• Early Applications: Apply early if you are confident about your top-choice schools, but be aware of the competitive nature of these rounds.
  • Holistic Applications: Focus on creating a well-rounded application that highlights personal experiences, extracurricular activities, and leadership roles.
  • Stay Informed: Keep up with the latest testing policies of your target schools and prepare accordingly.
  • Use AI Responsibly: AI can be a helpful tool, however, be sure your application essays contain your work and authenticity.

The 2024 college application process has indeed been chaotic, driven by increased application volumes, evolving admission policies, and the integration of new technologies.

Preparing for the upcoming college admissions season: Staying informed and strategically planning your application approach can help navigate these challenges effectively.

Reading Room: Personal Digital Safety and Security
The term digital native (ascribed to the author and educator Marc Prensky) describes a person who has grown up in the information age and is often applied to individuals born after 1980.
Digital natives are distinguished from digital immigrants, people who grew up in a world dominated by print and television because they were born before the advent of the internet.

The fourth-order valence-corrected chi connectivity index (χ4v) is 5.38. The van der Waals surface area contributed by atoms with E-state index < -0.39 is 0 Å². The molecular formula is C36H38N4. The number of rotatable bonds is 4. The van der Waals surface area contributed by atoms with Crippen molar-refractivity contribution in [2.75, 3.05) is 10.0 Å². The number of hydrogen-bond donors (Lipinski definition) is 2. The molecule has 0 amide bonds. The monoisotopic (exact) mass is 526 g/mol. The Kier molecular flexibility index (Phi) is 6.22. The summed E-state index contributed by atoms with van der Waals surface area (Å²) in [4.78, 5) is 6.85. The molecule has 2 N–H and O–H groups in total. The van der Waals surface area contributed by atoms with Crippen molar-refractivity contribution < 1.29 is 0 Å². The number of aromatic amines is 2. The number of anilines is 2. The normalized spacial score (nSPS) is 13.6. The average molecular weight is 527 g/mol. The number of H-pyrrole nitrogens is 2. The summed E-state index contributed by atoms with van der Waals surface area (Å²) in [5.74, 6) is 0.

For many of us, native and immigrant, a lot of our functional activity – how we communicate, transact, consume, work, and recreate – takes place online. So, it’s only prudent that we take steps to ensure our digital environment stays safe and secure.
Below we provide a checklist (courtesy of fpPathfinder) that helps you assess the degree to which you might be at risk of having your identity stolen or becoming a victim of fraud. Clicking on the checklist will allow you to download it.
And here are some official (non-commercial) resources for learning more about cybersecurity and what to do if you do fall victim to identity theft.
Cybersecurity Basics
Source: Federal Deposit Insurance Corporation (FDIC)
Cybersecurity for Consumers
Source: Commonwealth of Massachusetts
Protecting Older Adults from Fraud & Financial Exploitation
Source: Consumer Financial Protection Bureau (CFPB)
Keeping Children Safe Online
Source: Cybersecurity & Infrastructure Security Agency (CISA)
Reporting Identity Theft and Getting a Recovery Plan
Source: Federal Trade Commission (FTC)
Practice Announcement
We welcome Greg Kania to Moore Financial Advisors as our summer intern for 2024.
Greg is currently a rising Junior at College of Wooster in Ohio and is studying Global and International Studies with a concentration in Economics. Greg also plans to complete a minor in French. He will study abroad in Geneva Switzerland in the fall, where he also plans to have an internship with an international Non-Governmental Organization (NGO).
At MFA, Greg is working on various projects that will help our practice operate more efficiently. Also, we will invite Greg to attend meetings during the summer to allow him to gain perspective on how we serve our clients.

Greg’s internship will conclude in mid August.
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Moore Financial Advisors
83 Leonard St, Suite 9
Belmont, MA 02478